Make simple changes to reduce bowel cancer risk

MEAT Most meat eaters love a steak but it's a good idea to reduce our consumption of red meat.
MEAT Most meat eaters love a steak but it's a good idea to reduce our consumption of red meat.
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Could red meat be increasing your risk of bowel cancer?

Beef, lamb and pork are all a great source of protein and minerals plus vitamins such as zinc and iron.

But if you consume too much red meat in your daily diet you could be increasing your risk of bowel cancer.

In the UK, bowel cancer is the third most common type of cancer.

It is estimated that 38,000 people are diagnosed with this disease per year – and 16,000 people die from it.

It is the second most common cancer in women after breast cancer and the third most common in men after prostate and lung cancer.

The recommended daily amount of red meat that can be safely consumed per day is 70g and anyone eating more than 90g of red or processed meat per day should try to cut this down to the recommended daily allowance.

In case you’re in doubt, processed meat is meat that has been smoked, cured, salted or had preservatives added to it, for example sausages, bacon, pate, ham and salami.

It is not always easy to work out if we are taking in more than 90g of red or processed meat per day.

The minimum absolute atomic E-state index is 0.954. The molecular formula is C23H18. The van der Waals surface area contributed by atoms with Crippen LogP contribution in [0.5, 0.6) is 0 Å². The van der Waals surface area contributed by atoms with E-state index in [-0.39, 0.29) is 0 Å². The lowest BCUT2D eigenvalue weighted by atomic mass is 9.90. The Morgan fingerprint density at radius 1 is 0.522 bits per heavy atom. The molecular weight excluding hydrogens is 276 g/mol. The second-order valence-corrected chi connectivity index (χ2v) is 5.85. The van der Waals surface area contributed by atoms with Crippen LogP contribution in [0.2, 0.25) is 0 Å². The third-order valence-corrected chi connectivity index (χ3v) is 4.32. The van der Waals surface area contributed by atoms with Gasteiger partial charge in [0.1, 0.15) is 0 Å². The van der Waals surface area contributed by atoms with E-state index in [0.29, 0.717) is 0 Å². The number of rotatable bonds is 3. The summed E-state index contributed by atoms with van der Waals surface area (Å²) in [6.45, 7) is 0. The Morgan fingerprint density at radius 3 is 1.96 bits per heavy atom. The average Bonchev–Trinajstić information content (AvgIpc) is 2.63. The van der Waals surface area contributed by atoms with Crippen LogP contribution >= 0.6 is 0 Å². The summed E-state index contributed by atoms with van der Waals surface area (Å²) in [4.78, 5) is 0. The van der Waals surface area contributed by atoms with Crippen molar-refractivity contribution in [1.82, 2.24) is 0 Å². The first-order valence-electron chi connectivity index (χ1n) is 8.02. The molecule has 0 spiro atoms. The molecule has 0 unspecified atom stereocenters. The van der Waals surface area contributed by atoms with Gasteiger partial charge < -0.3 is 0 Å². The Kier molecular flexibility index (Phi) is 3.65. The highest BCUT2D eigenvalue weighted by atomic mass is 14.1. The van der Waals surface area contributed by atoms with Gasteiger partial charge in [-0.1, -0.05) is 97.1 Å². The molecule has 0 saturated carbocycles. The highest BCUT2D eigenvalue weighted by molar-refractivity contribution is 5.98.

It is probably simpler to understand that quantity in real terms – so 90g is the equivalent of three thinly cut slices of roast beef, lamb or pork and those slices should be about the size of half a slice of bread.

Cutting down to two slices per day will significantly reduce your risk.

Many people tend to worry that they will not get enough protein if they cut down their average consumption of red meat, however here are some good protein-rich alternatives: eggs, fish, lentils, beans, turkey, nuts and some breakfast cereals.

The other thing that can be difficult to do is change the routine or pattern of your meals to fit in these alternatives.

The first thing to know is that the recommendation of 70g per day does not have to be followed each day.

It only suggests that the average daily consumption should not exceed 70g, however it is possible to have one or two meals per week that are rich in red meat, consisting of approximately 175g each if you then have red-meat-free days for the rest of the week.

Try some of these alternative meals:

• At breakfast swap your bacon for extra toast or mushrooms and swap the sausages for vegetarian sausages.

• Stick to chicken pies and roast chicken instead of steak or beef.

• Swap quarter-pounder burgers for hamburgers.

• Increase the amount of vegetables in a stew or casserole and reduce the amount of red meat.

• Change sandwich fillings for left-over chicken or fish.

• Plan your meals in the week and get into a routine of having a meat-free day.

Don’t forget, for more information on bowel cancer you can always visit your local pharmacy.

In addition to reducing the amount of red meat consumed you should try the following to reduce your risk of bowel cancer:

• Stop smoking

• Lose weight so you reach a healthy body mass index of between 20 and 25 (please visit your local pharmacy for a consultation on what your current weight and BMI is and for advice on achieving a healthier target).

• Increase your activity

It really is quite possible to improve your diet so it has a better balance of red meat, white meat (such as chicken), fish vegetables, carbohydrate (eg potatoes pasta and rice) and fruit.

So work on making some small changes.